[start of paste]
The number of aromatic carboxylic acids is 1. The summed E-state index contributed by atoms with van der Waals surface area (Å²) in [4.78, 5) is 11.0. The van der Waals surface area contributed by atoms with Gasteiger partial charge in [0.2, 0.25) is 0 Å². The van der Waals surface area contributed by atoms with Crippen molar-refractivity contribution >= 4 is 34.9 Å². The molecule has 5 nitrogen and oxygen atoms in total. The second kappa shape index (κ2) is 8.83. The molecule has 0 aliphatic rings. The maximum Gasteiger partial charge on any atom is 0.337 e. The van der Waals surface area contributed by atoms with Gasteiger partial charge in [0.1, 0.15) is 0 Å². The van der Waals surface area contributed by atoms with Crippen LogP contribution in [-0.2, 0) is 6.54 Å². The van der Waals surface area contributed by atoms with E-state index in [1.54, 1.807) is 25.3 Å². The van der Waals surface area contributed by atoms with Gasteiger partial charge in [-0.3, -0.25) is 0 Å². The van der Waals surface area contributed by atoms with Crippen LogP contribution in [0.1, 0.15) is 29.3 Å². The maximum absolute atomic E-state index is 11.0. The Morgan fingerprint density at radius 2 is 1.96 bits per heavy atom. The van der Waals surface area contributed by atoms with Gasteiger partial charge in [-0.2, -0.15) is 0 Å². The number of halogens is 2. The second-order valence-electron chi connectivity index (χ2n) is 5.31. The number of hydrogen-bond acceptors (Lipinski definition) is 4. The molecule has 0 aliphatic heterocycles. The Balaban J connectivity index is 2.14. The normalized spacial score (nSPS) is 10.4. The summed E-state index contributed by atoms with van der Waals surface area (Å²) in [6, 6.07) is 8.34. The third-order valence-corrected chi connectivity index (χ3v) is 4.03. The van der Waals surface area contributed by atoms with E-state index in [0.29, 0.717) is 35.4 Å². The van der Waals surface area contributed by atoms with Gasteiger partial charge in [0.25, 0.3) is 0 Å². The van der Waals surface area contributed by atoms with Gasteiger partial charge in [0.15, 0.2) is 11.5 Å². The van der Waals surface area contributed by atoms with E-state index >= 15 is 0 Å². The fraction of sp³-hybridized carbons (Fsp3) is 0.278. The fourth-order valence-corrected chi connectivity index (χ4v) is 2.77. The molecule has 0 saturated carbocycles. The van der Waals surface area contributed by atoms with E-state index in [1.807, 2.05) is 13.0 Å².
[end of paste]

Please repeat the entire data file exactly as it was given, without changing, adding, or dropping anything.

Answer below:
The number of aromatic carboxylic acids is 1. The summed E-state index contributed by atoms with van der Waals surface area (Å²) in [4.78, 5) is 11.0. The van der Waals surface area contributed by atoms with Gasteiger partial charge in [0.2, 0.25) is 0 Å². The van der Waals surface area contributed by atoms with Crippen molar-refractivity contribution >= 4 is 34.9 Å². The molecule has 5 nitrogen and oxygen atoms in total. The second kappa shape index (κ2) is 8.83. The molecule has 0 aliphatic rings. The maximum Gasteiger partial charge on any atom is 0.337 e. The van der Waals surface area contributed by atoms with Gasteiger partial charge in [0.1, 0.15) is 0 Å². The van der Waals surface area contributed by atoms with Crippen LogP contribution in [-0.2, 0) is 6.54 Å². The van der Waals surface area contributed by atoms with E-state index in [1.54, 1.807) is 25.3 Å². The van der Waals surface area contributed by atoms with Gasteiger partial charge in [-0.3, -0.25) is 0 Å². The van der Waals surface area contributed by atoms with Crippen LogP contribution in [0.1, 0.15) is 29.3 Å². The maximum absolute atomic E-state index is 11.0. The Morgan fingerprint density at radius 2 is 1.96 bits per heavy atom. The van der Waals surface area contributed by atoms with Gasteiger partial charge in [-0.2, -0.15) is 0 Å². The number of halogens is 2. The second-order valence-electron chi connectivity index (χ2n) is 5.31. The number of hydrogen-bond acceptors (Lipinski definition) is 4. The molecule has 0 aliphatic heterocycles. The Balaban J connectivity index is 2.14. The normalized spacial score (nSPS) is 10.4. The summed E-state index contributed by atoms with van der Waals surface area (Å²) in [6, 6.07) is 8.34. The third-order valence-corrected chi connectivity index (χ3v) is 4.03. The van der Waals surface area contributed by atoms with E-state index in [0.29, 0.717) is 35.4 Å². The van der Waals surface area contributed by atoms with Gasteiger partial charge in [0.25, 0.3) is 0 Å². The van der Waals surface area contributed by atoms with Gasteiger partial charge in [0.15, 0.2) is 11.5 Å². The van der Waals surface area contributed by atoms with E-state index >= 15 is 0 Å². The fraction of sp³-hybridized carbons (Fsp3) is 0.278. The fourth-order valence-corrected chi connectivity index (χ4v) is 2.77. The molecule has 0 saturated carbocycles. The van der Waals surface area contributed by atoms with E-state index in [1.807, 2.05) is 13.0 Å².